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Africa’s Electricity Crisis Hamstrings ANC Government


Children play below illegally connected electrical wires in Kliptown, Soweto. Eskom generates almost all the electricity in South Africa, and nearly half that produced in the whole the sub-Saharan region, Nov. 19, 2014.

Children play below illegally connected electrical wires in Kliptown, Soweto. Eskom generates almost all the electricity in South Africa, and nearly half that produced in the whole the sub-Saharan region, Nov. 19, 2014.

South Africa is suffering from worsening electricity blackouts as state-run utility Eskom falls deeper into crisis. Eskom, which provides South Africa with 95 percent of its electricity, says it will suffer a massive $21 billion funding shortfall over the next four years. The government has promised to bailout Eskom with a partial privatization program - which is likely to result in a fierce backlash from political opponents and trade unions. The ruling African National Congress will have to balance its responsibility to rescue the biggest threat to its economy while limiting political damage.

Blackouts, power outages

Years of poor maintenance, non-cost effective tariffs and under-investment have come back to bite South Africa. That is the assessment of Eskom's Chief Executive Tshediso Matona who announced this month that regular power outages are likely to continue for the next year and a half.

Eskom is highly monopolistic - controlling power generation, transmission and distribution. In developed markets this is not usually the case, with various private and government sectors sharing the load.

Natasha Michaels, the opposition Democratic Alliance’s shadow minister of public enterprises, says Eskom has had its day. “The reason we are in the crisis we are in right now is due to Eskom having such a complete and total monopoly around the energy production and energy distribution in the country," she states, "I think now, more than ever, it has become apparent that this has been a very unhealthy relationship.”

Bailout, privatization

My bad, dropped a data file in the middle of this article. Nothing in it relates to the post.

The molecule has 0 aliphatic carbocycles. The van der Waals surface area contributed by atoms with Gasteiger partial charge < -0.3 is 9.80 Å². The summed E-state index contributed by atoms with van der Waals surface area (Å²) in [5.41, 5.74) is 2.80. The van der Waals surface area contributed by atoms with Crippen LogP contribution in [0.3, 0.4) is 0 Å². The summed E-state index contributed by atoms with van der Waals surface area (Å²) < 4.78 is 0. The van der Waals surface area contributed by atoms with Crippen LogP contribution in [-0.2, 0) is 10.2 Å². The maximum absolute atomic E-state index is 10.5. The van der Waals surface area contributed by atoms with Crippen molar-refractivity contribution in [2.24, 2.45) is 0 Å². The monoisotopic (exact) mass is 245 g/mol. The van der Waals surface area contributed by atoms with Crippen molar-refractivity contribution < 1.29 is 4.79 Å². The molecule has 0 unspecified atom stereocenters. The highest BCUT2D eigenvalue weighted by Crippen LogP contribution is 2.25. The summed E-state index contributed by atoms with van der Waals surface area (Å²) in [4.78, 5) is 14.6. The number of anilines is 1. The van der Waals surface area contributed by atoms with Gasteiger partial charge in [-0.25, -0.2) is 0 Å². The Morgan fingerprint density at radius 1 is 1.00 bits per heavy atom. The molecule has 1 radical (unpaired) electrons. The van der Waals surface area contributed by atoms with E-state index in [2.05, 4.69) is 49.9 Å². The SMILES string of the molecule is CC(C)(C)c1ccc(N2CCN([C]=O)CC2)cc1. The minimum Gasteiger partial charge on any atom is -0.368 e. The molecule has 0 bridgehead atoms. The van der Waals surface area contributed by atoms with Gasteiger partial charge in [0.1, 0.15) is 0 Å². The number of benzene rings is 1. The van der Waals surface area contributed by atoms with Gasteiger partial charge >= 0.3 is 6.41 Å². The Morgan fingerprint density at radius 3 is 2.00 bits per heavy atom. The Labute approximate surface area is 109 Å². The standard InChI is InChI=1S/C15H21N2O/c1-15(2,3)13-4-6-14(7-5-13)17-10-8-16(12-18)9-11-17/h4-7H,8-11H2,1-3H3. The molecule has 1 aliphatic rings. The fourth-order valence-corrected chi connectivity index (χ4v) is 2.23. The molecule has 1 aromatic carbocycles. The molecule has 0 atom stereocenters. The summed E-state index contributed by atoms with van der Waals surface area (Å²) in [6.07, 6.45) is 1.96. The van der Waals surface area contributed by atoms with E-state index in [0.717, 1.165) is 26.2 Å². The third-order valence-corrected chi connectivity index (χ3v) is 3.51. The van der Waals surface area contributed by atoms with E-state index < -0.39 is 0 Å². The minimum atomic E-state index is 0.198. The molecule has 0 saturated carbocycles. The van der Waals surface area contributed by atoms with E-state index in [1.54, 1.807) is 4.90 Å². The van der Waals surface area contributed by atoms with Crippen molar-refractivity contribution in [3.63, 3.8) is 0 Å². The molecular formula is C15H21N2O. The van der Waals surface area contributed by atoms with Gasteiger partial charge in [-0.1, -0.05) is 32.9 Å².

The ruling African National Congress (ANC) plans a $1.8 billion bailout and to sell $2 billion of “non-strategic assets” to help bridge Eskom’s $21 billion funding shortfall. But that may be interpreted as privatization.

Power privatization has been discussed at length over the past decade but the ruling ANC’s traditional allies - the Communist Party and powerful trade unions - oppose it ideologically as does the far-left opposition party, the Economic Freedom Front.

So Eskom’s detractors are now pushing to see the Independent Services and Market Operator (ISMO) bill, signed into law. ISMO would reduce Eskom’s stranglehold over the energy sector by removing the transmission grid from Eskom and placing it in an independent entity that would foster competition.
Shaun Nel, spokesman for the Energy Intensive Users Group, says the introduction of private independent power producers - or IPPs - is a good political compromise.

“Privatization of Eskom is not ideologically palatable but the use of IPPs is something which, while has been problematic in the past, they have come to realize that they cannot afford the South African balance sheet to maintain that level of investment," says Nel. "IPPs I don't think are unpalatable but the break up of Eskom and the privatization of Eskom definitely is.”

Power supply was not always this bad.

There was a surplus of electricity in the 1980s which prompted South Africa to engage with energy-hungry mining, processing and construction industries and the commodity boom became the main driver of South Africa’s economic growth.

At the turn of democracy in 1994, South Africa boasted an abundant supply of the world’s cheapest electricity.

Today, Eskom is in a “financial hole,” says energy expert, Chris Yelland, who says diversifying energy sources is the only lasting answer.

“Ideologically, the government is kind of hamstrung to its partnership with labor and partnership with the South African Communist Party. I personally believe that Eskom should contemplate selling Eskom assets in order to diversify the electricity sector of South Africa and raise the money in that way. Ideologically, it appears almost impossible that would happen," Eskom says, "The economy is going to suffer from a failing electricity sector so in a way, money is the final deciding factor…money will trump ideology ultimately.”

In the face of sluggish economic growth and rolling blackouts, the ANC’s decision to sell government assets will mark a stark shift in policy and the political implications may be as uncertain as the nation’s power supply.

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